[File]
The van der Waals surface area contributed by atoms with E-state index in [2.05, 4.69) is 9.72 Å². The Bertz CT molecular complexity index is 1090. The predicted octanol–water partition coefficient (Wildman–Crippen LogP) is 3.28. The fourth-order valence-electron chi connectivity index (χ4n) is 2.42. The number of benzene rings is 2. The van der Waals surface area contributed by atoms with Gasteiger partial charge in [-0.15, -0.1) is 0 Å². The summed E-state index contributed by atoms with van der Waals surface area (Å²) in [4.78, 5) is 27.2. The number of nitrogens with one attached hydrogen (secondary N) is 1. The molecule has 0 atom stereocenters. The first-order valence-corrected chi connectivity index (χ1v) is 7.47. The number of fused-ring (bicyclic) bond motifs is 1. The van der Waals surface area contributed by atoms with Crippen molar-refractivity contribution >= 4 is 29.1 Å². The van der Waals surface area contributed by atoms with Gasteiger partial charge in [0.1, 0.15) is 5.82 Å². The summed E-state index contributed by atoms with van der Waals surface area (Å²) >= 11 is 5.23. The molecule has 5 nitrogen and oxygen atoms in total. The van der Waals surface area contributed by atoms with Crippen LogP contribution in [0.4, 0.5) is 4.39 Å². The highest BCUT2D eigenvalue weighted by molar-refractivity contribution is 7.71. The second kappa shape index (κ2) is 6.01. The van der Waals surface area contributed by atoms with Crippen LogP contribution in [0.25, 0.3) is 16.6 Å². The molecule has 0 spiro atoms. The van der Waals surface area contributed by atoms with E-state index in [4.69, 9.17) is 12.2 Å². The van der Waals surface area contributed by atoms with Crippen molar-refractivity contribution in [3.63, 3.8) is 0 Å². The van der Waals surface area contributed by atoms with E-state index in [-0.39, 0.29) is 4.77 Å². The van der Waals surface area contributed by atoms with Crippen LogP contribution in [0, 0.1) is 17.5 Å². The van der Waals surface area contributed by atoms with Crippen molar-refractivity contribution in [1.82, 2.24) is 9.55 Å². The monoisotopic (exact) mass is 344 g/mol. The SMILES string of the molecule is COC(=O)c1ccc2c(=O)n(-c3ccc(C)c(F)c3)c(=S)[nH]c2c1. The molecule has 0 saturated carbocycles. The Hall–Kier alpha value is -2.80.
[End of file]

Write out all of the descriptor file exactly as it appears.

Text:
The van der Waals surface area contributed by atoms with E-state index in [2.05, 4.69) is 9.72 Å². The Bertz CT molecular complexity index is 1090. The predicted octanol–water partition coefficient (Wildman–Crippen LogP) is 3.28. The fourth-order valence-electron chi connectivity index (χ4n) is 2.42. The number of benzene rings is 2. The van der Waals surface area contributed by atoms with Gasteiger partial charge in [-0.15, -0.1) is 0 Å². The summed E-state index contributed by atoms with van der Waals surface area (Å²) in [4.78, 5) is 27.2. The number of nitrogens with one attached hydrogen (secondary N) is 1. The molecule has 0 atom stereocenters. The first-order valence-corrected chi connectivity index (χ1v) is 7.47. The number of fused-ring (bicyclic) bond motifs is 1. The van der Waals surface area contributed by atoms with Crippen molar-refractivity contribution >= 4 is 29.1 Å². The van der Waals surface area contributed by atoms with Gasteiger partial charge in [0.1, 0.15) is 5.82 Å². The summed E-state index contributed by atoms with van der Waals surface area (Å²) >= 11 is 5.23. The molecule has 5 nitrogen and oxygen atoms in total. The van der Waals surface area contributed by atoms with Crippen LogP contribution in [0.4, 0.5) is 4.39 Å². The highest BCUT2D eigenvalue weighted by molar-refractivity contribution is 7.71. The second kappa shape index (κ2) is 6.01. The van der Waals surface area contributed by atoms with Crippen LogP contribution in [0.25, 0.3) is 16.6 Å². The molecule has 0 spiro atoms. The van der Waals surface area contributed by atoms with E-state index in [4.69, 9.17) is 12.2 Å². The van der Waals surface area contributed by atoms with Crippen molar-refractivity contribution in [3.63, 3.8) is 0 Å². The van der Waals surface area contributed by atoms with E-state index in [-0.39, 0.29) is 4.77 Å². The van der Waals surface area contributed by atoms with Crippen LogP contribution in [0, 0.1) is 17.5 Å². The van der Waals surface area contributed by atoms with Crippen molar-refractivity contribution in [1.82, 2.24) is 9.55 Å². The monoisotopic (exact) mass is 344 g/mol. The SMILES string of the molecule is COC(=O)c1ccc2c(=O)n(-c3ccc(C)c(F)c3)c(=S)[nH]c2c1. The molecule has 0 saturated carbocycles. The Hall–Kier alpha value is -2.80.